Village under China’s ‘adverse occupation’ since 1959, can’t do much: Official | India News – Times of India

NEW DELHI: Indian security agencies on Tuesday sought to reduce concerns over the construction of a new Chinese village on the disputed border in Arunachal Pradesh’s Upper Subansiri district, and the area in question has been occupied by Beijing since 1959.
However, the fact remains that the huge 100-house village on the banks of the Zari Chu River is on Indian-claimed territory and its construction violated a bilateral agreement between the two countries last year. “The village is in the territory which the Indian Army describes as ‘hostile occupation’ by China. We can do little about it, “said one official.
China has, in fact, been building 628 ‘Xiaokang’ model border defense villages along the 3,488-kilometer Line of Actual Control stretching from eastern Ladakh to Arunachal Pradesh over the past few years. “Although most of these villages are on the LAC side towards China, some are in disputed areas like Arunachal Pradesh,” the official said.
The special village comes to the fore again last week after the Pentagon’s latest report on China’s military might referred to the construction of a “100-house giant civilian village between the Tibet Autonomous Region and the disputed region between Arunachal Pradesh”. Reported by TOI.
Reacting on Tuesday, Indian security sources said, “The village is in a Chinese-controlled area along the disputed border in Upper Subansiri district. ”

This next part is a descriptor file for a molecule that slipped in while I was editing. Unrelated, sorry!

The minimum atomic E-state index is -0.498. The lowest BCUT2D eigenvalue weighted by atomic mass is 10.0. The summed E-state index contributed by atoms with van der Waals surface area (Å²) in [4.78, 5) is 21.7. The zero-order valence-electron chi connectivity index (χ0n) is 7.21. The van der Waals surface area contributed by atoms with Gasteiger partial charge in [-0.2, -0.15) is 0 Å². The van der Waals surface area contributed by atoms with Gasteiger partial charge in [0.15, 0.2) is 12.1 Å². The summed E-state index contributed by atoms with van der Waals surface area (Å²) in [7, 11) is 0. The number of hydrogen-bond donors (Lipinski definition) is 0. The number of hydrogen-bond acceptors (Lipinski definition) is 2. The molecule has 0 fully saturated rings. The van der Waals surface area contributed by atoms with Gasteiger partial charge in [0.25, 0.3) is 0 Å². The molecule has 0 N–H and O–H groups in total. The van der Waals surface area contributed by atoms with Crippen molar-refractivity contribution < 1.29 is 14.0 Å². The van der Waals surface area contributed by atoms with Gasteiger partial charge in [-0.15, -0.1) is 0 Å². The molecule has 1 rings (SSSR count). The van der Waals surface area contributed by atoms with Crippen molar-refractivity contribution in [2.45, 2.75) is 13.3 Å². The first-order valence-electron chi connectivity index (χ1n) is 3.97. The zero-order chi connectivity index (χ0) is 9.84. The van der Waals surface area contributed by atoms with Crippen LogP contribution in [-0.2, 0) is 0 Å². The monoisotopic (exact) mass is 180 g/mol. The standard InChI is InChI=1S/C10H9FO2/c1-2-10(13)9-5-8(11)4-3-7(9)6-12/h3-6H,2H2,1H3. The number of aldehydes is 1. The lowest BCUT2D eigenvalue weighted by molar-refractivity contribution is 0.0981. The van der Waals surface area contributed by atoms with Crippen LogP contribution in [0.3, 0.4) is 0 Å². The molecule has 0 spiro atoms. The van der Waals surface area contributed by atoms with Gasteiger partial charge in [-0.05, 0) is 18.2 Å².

“The village was created by China in an area occupied by the People’s Liberation Army (PLA) after capturing the Assam Rifles post in 1959 in an operation known as the Longju incident along the Arunachal Pradesh border,” the source added.
But there are also major concerns that China is claiming disputed areas through the settlement of all facilities and large subsidized people in the border area. Moreover, these “dual-use” villages could serve as “extended army cantonments” during hostilities.
It is also seen as a violation of Article VII of the 2005 Bilateral Agreement, which established the “Guidelines for Resolution” on the Indo-China border issue. It explicitly states: “In order to reach a border settlement, both parties must establish their settlements in the border area in the best interests of the population.” Referring to this, an official said, “China can use it to claim that the population settling in such villages should not be disturbed when the border is finalized. China will, in fact, claim the disputed territories. ”
“Of course, it is another matter that the border between India and China is nowhere on the horizon. China, in fact, has so far refused to “clarify” the LAC, which would help prevent or reduce confrontation. The Ladakh stalemate has only created a tense situation between the two countries, “he added.

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